Democracy and civil disobedience. By Jordi Cuixart (President of Òmnium Cultural). La Vanguardia
By Jordi Cuixart @jcuixart
I have now been a political prisoner for 600 days. The Supreme Court will pass sentence in due course on a trial in which the State prosecution requests 17 years in prison from the president of Òmnium, up to 214 years in prison for exercising fundamental civil and political rights. But as Antigone said to the king of Thebes when disobeying him: “I was born to share love, not hate”.
Rawls gave a canonical definition of civil disobedience: “A non-violent, conscious and political public act, contrary to the law, usually committed for the purpose of bringing about a change in the law or in government programs.
In democratic societies, only the pressure of citizens is capable of changing the stagnation to which legality and the Rule of Law tend. Thanks to the pressure exerted by civil disobedience, women today are exercising their right to vote. In the United States, racial segregation laws were legal, as today are also evictions of families to whom the State has a constitutional duty to guarantee decent housing.
The hundreds of cases of non-violent resistance, in exercise of internationally recognised fundamental rights, arise from the collective awareness that people cannot renounce changing laws and norms considered unjust. It is a commitment that must be respected, not necessarily adhered to, because it pursues the common good.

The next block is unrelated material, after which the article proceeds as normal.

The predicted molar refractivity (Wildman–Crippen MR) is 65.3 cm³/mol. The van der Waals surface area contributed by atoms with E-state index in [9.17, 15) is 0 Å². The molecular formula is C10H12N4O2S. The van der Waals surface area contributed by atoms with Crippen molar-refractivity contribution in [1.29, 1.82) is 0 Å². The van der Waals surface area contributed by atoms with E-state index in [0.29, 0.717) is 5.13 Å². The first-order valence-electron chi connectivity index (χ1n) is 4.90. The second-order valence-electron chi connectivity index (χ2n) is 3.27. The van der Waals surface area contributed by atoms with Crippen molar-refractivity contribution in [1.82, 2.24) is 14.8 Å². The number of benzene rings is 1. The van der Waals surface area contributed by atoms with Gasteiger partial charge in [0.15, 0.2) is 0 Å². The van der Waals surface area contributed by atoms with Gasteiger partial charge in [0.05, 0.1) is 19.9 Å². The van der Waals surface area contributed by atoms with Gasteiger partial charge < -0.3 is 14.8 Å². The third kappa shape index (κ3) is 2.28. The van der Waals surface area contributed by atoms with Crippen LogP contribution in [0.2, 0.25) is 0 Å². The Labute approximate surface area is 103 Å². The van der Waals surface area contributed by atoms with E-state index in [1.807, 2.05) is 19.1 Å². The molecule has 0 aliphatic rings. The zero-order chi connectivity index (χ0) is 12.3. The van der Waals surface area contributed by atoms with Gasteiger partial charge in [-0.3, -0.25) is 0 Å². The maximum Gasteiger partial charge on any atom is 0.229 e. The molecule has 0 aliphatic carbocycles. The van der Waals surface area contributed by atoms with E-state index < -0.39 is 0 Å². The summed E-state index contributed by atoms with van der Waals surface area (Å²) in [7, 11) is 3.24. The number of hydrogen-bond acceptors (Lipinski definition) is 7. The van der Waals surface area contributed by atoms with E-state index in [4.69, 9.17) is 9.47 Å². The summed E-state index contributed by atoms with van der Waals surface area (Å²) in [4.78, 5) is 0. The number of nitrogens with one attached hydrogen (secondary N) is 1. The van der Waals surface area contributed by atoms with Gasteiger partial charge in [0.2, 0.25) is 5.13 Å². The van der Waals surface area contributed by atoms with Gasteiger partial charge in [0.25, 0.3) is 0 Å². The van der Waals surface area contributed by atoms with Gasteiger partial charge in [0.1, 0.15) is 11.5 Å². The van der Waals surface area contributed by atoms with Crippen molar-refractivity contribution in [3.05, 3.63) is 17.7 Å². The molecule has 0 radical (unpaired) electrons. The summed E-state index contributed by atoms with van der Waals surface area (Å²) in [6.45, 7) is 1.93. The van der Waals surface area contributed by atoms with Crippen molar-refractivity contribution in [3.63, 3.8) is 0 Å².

October 1st 2017 was the largest act of civil disobedience in Europe in the last 30 years. 2.3 million Catalans turned out to vote because they were convinced they had the right. But also because, faced with the dilemma of choosing between fundamental rights or abiding by a suspension of the Constitutional Court not addressed directly to them, they did not renounce the most basic rights. To associate this with any kind of violence or to compare it with a coup d’état is as scandalously false as it is dishonest. Non-violent action is not violence. Nor here, nor anywhere else.
The civil disobedience of 1-O is protected by three fundamental rights: freedom of conscience, freedom of expression and political participation. It always ends up becoming an examination of the legitimacy of existing laws and is a reflection of democratic health. The questioning of laws should attract the maximum interest of the legislator because, as Dworkin points out, civil disobedience is a constant test of the constitutionality of laws.
To persecute those who question the laws is to contradict the spirit of any democratic constitution. The problem is not why a law is collectively disobeyed, but rather why a law considered unjust should be obeyed. “Everyone has a moral obligation to disobey unjust laws,” said M. Luther King. And the same Supreme Court Chamber that is judging us today created doctrine with ruling 480/2009: “[…] civil disobedience can be conceived as a legitimate method of dissidence against the State, and such a form of thought and ideology must be accepted within a democratic society.
Instead of moving towards more open and participatory, fairer and more equitable societies, we are on the verge of the criminal conviction of a radically democratic tool. If it were confirmed, it would be sad news for collective freedoms and, at the same time, a great incentive to continue advancing towards a mature and consolidated democracy in the form of a Republic.
Original: La Vanguardia
Author: Jordi Cuixart@jcuixart
Published on: 8 June 2019
Democracy and civil disobedience
— Col·lectiu ComuniCATs (@comuni_cats) June 10, 2019